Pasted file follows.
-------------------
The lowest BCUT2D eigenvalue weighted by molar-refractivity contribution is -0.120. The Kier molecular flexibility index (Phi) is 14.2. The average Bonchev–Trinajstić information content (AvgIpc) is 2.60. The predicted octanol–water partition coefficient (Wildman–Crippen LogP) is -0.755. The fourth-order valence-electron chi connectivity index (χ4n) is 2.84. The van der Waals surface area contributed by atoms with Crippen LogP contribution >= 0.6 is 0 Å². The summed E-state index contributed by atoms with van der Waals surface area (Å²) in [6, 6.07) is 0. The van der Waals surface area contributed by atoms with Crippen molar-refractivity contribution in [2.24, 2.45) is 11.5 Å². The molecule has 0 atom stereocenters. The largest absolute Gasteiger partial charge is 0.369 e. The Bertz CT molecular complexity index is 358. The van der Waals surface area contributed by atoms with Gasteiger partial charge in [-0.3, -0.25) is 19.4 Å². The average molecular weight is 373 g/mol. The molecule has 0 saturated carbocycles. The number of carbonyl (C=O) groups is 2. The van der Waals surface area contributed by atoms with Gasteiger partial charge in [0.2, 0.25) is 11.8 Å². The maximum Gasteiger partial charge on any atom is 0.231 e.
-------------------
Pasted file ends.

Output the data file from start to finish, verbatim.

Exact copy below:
The lowest BCUT2D eigenvalue weighted by molar-refractivity contribution is -0.120. The Kier molecular flexibility index (Phi) is 14.2. The average Bonchev–Trinajstić information content (AvgIpc) is 2.60. The predicted octanol–water partition coefficient (Wildman–Crippen LogP) is -0.755. The fourth-order valence-electron chi connectivity index (χ4n) is 2.84. The van der Waals surface area contributed by atoms with Crippen LogP contribution >= 0.6 is 0 Å². The summed E-state index contributed by atoms with van der Waals surface area (Å²) in [6, 6.07) is 0. The van der Waals surface area contributed by atoms with Crippen molar-refractivity contribution in [2.24, 2.45) is 11.5 Å². The molecule has 0 atom stereocenters. The largest absolute Gasteiger partial charge is 0.369 e. The Bertz CT molecular complexity index is 358. The van der Waals surface area contributed by atoms with Gasteiger partial charge in [-0.3, -0.25) is 19.4 Å². The average molecular weight is 373 g/mol. The molecule has 0 saturated carbocycles. The number of carbonyl (C=O) groups is 2. The van der Waals surface area contributed by atoms with Gasteiger partial charge in [0.2, 0.25) is 11.8 Å². The maximum Gasteiger partial charge on any atom is 0.231 e.